Date of Award
Chemical and Biomedical Engineering
Algae, Computational fluid dynamics, Biomass energy, Algae Dewatering Gravity settler Inclined gravity settler Fluid dynamics Fluid flow Particle trajectories
Algae are the future of lipid sources for biodiesel production. Algae can produce more biodiesel than soybean and canola oil and can be grown in more diverse locations. Algae concentrations are naturally around 0.1 by weight. Enough water must be removed for the algae level to reach 5 , the minimum concentration in which lipids can be used in the transesterification process for biofuel production is 5 . Current dewatering methods involve the use of settling tanks and centrifugation. The costs of centrifugation limit the commercial viability of algae based biodiesel. A novel inclined gravity settler design at Cleveland State University is analyzed in this project. A major difference between this and a traditional gravity settler is that the inlet of this gravity settler is at the top, whereas traditional gravity settlers have inlets at the bottom. A computational fluid dynamics model for the system has been developed to allow tie simulations of fluid flow and particle trajectories over time. These simulations determine the optimal conditions for algae dewatering. Results show that the concentration increase of algae is largely dependent on the settler's angle of inclination, inlet flow rate, and the split ratio of water between the overflow (predominantly water) and underflow (concentrated algae) outlets. A 50-fold concentration increase requires multiple settlers set up in series. A two- or three-settler design is sufficient to increase algae concentration the desired level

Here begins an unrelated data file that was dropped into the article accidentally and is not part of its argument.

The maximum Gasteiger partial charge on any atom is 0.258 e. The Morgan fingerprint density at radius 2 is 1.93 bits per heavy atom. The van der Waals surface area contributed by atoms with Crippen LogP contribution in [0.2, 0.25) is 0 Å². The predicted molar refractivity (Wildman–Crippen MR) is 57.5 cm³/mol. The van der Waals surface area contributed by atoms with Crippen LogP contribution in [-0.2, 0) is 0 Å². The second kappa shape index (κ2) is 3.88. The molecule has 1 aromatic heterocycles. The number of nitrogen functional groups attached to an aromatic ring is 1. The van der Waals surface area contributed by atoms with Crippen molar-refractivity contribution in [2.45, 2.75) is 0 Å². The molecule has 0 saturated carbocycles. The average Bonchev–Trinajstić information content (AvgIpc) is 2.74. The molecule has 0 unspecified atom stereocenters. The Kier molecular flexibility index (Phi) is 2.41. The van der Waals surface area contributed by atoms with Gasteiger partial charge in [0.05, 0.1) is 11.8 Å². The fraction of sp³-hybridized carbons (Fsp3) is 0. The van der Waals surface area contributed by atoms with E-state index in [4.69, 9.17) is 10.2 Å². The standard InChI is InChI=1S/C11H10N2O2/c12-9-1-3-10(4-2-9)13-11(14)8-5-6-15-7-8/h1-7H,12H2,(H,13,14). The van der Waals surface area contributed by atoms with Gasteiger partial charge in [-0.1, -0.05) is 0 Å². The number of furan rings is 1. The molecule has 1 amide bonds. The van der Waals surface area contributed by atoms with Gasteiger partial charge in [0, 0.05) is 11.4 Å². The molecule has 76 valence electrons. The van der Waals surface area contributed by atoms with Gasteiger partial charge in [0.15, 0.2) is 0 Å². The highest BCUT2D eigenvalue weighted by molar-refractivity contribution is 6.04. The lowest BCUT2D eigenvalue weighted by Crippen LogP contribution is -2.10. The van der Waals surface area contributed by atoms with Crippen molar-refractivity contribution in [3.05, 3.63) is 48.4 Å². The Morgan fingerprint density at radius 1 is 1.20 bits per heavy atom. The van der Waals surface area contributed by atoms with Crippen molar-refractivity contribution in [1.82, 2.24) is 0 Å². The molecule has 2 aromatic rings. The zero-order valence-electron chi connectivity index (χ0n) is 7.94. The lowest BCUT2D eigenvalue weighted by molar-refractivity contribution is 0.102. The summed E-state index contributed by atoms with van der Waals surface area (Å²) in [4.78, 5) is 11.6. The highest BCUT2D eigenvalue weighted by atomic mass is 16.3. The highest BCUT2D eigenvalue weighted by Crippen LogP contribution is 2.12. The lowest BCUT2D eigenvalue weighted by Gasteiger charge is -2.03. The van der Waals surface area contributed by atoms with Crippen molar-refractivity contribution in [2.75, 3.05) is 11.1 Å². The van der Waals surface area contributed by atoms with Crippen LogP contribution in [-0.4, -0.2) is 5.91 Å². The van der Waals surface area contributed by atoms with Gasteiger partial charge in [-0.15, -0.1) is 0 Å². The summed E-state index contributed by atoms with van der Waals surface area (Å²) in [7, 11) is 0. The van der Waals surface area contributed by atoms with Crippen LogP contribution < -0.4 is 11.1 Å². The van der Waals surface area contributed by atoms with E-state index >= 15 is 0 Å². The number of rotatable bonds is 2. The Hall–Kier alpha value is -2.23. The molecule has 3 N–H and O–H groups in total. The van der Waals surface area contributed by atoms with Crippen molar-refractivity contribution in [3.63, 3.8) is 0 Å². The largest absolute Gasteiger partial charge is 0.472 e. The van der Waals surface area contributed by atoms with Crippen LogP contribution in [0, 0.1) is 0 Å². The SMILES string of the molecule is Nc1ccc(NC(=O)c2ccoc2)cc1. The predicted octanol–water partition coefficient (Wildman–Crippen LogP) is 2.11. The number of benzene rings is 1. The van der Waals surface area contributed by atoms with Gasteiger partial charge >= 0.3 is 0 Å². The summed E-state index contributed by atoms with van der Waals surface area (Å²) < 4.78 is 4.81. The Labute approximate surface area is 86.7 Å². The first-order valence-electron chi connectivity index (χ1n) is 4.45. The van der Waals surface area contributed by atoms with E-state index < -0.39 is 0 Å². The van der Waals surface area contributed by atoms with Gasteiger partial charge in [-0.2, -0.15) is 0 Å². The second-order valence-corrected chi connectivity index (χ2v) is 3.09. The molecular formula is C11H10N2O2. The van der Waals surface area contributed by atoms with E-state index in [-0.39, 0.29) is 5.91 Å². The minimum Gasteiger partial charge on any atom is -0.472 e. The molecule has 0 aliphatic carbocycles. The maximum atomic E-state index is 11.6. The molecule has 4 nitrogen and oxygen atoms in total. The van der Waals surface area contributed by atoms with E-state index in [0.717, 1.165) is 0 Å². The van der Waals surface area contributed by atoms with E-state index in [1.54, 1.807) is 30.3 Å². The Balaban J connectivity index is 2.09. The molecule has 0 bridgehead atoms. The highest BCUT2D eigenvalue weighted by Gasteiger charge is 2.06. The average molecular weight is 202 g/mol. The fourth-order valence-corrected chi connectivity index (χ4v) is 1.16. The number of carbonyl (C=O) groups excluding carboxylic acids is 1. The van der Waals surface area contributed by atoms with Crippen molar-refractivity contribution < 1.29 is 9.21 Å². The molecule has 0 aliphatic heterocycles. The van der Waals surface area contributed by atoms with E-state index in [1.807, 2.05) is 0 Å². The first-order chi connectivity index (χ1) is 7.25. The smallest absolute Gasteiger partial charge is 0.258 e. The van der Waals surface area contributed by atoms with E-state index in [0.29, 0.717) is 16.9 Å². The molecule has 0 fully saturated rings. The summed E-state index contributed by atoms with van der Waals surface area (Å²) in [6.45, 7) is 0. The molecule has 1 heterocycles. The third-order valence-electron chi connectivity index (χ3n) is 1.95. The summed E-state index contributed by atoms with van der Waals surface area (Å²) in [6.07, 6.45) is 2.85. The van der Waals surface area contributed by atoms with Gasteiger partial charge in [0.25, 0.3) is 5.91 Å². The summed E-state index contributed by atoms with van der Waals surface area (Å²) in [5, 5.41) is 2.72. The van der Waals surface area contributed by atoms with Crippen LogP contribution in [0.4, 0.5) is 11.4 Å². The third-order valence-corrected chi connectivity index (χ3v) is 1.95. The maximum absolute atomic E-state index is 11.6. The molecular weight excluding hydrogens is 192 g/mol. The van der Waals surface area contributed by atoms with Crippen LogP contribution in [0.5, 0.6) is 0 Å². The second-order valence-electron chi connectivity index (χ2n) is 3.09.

Hug, Scott A., "Computational Fluid Dynamics Modeling of a Gravity Settler for Algae Dewatering" (2013). ETD Archive. 813.